The BothKeysDownMinimum timer holds the minimum amount of time that two keys need to be down to be potentially (not conclusively) simultaneous. The BothKeysDowrMinimum time is ranges from 30 to 50 ms, depending on the keydown time of the second keystroke (t2d). Since the second keystroke's keydown time can range from 0 to SecondWithin, in one embodiment, a linear interpolation yields the formula of Equation (1):
BothKeysDownMinimum=30+20*(t2d/SecondWithin)  (1)

The BothKeysDownMaximum timer holds the additional time, beyond BothKeysDownMinimum, that two keys need to be down to conclusively conclude the key sequence as simultaneous key presses. The BothKeysDownMaximum time is 45 ms in one embodiment.

The AcceptOneKeyLifted timer relates to the user pressing two keys simultaneously and then lifting one up in order to execute the macro one time. If the user subsequently depresses the lifted key before releasing the held key, the macro is repeated. This feature is particularly useful in cursor movement. This timer has a value which is greater than the time one key is lifted during a rollover, and is 50 ms in one embodiment.

FIG. 2 illustrates a state machine 631 incorporating an embodiment of the invention. The state machine has the following states: Typing 210, Paused 230, FirstKeyDOwn 240, SecondKeyDown 250, Ambiguous 260, ExecuteMacro 270, and AmbiguityResolution 280. Each of these states is described in turn below.

The Typing state 210 is the initial and default state of the state machine 631. On entering the Typing state 210, the machine 631 forwards any keystrokes held as macro candidates to the operating system and sets the PauseBeforeMacro timer. With each keystroke received, the machine 631 resets the PauseBeforeMacro timer, transition 211. (The exceptions are the modifier keys Shift, Alt, Ctl and, optionally, Oriental character set keys 212 such as Hangul, Hanja, Junja, Kana and Kanji, transition 212.) As long as the machine 631 receives keystrokes before the PauseBeforeMacro timer fires, the state remains Typing 210. The machine 631 forwards these keystrokes to the operating system. As long as the user types in a nearly continuous manner, no macro detection occurs, and the keyboard behaves in the fashion of the prior art.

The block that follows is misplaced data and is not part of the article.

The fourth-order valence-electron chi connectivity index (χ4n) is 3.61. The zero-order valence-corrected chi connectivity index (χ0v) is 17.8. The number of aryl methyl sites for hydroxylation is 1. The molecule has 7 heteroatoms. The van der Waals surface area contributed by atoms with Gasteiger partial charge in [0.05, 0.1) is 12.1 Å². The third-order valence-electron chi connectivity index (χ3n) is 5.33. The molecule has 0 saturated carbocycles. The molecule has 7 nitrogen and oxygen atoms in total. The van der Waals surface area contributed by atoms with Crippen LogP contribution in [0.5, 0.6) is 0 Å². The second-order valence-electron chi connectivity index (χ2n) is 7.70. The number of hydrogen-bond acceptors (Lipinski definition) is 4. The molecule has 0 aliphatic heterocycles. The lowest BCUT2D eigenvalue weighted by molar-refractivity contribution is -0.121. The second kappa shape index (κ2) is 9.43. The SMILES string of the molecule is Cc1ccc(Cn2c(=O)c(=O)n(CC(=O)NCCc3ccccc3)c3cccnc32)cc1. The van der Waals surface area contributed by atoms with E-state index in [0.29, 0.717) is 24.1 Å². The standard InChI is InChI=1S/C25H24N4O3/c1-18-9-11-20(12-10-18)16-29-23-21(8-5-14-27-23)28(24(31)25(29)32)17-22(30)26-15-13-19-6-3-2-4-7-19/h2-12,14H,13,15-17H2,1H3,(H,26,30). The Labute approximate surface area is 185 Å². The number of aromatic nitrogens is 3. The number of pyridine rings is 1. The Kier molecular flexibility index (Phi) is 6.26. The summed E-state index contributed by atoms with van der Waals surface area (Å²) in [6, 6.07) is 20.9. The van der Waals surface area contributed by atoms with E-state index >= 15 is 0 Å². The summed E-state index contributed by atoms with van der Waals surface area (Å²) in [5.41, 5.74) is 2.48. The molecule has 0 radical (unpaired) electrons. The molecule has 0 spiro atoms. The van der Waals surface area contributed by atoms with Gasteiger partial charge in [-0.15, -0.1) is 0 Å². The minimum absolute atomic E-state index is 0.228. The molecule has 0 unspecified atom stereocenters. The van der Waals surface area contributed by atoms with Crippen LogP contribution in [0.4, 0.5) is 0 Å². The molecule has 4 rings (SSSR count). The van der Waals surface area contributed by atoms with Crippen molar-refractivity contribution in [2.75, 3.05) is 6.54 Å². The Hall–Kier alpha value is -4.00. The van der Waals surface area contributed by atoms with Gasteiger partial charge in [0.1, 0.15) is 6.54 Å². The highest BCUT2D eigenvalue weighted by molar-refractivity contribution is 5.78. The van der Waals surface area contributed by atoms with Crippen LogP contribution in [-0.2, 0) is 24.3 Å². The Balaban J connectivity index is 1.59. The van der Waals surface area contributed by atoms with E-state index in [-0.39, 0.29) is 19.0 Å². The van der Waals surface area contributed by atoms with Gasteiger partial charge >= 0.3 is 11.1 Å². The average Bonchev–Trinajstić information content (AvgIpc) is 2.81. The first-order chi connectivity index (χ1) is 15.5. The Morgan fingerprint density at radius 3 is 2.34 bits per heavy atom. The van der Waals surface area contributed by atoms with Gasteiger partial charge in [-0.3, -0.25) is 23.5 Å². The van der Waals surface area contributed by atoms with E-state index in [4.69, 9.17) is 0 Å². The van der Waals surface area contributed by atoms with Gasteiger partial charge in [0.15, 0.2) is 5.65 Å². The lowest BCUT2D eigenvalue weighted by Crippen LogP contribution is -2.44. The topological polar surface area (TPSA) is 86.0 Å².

When the PauseBeforeMacro timer fires, the machine 631 detects that the user has paused and enters the Paused state 230, transition 231.

In the Paused state 230, the state machine 631 evaluates keystrokes as candidates for activating macros. If the machine 631 receives a keypress for a key which is not part of a macro invocation pair, the machine 631 returns to the Typing state 210 to await another pause by the user, transitions 231 and 222. If, on the other hand, the keypress corresponds to one of the keys in any invocation pair, the machine 631 stores the associated key code and keydown time (t1d) and then transitions to the FirstKeyDOwn state 240, transition 232.

In the FirstKeyDOwn state 240, the machine 631 sets the SecondKeystrokeWithin timer. If this time elapses with no additional keystrokes, if the first keypress is lifted or if a second keydown occurs for a key which does not appear in any of the macro-activation key pairs in the macro-activation list, then the state machine 631 transitions back to the Typing state 241, transitions 241 and 242.

If, however, the machine 631 receives a keydown and that key matches the mating key of a macro-activation key pair associated with the first keypress, then the machine 631 stores the second keypress and its keydown time and transitions to the SecondKeyDown state 250, transition 243.

In the SecondKeyDown state 250, the machine 631 sets the BothKeysDownMinimum timer. If the machine receives any keystroke before this time elapses, the machine 631 returns to the Typing state 210, transition 251. If not, the machine 631 transitions to the Ambiguous state 260, transition 252. The machine 631 ignores autorepeat keydown events (events whose character codes match the first or second keypresses, transition 253).

To have gotten to the Ambiguous state 260, the machine 631 has experienced two keydown events. In this state, the machine 631 sets the timer BothKeysDownMaximum. If this interval passes with no intervening keyup or keydown events, then both keys will have been down for a total of the BothKeysDownMinimum and BothKeysDownMaximum times, 75–95 ms in one embodiment. Tables 2A–2C shows that this amount of time suffices to unambiguously classify the sequence as a macro activation. Accordingly, the machine 631 transitions to the ExecuteMacro state 270, transition 261.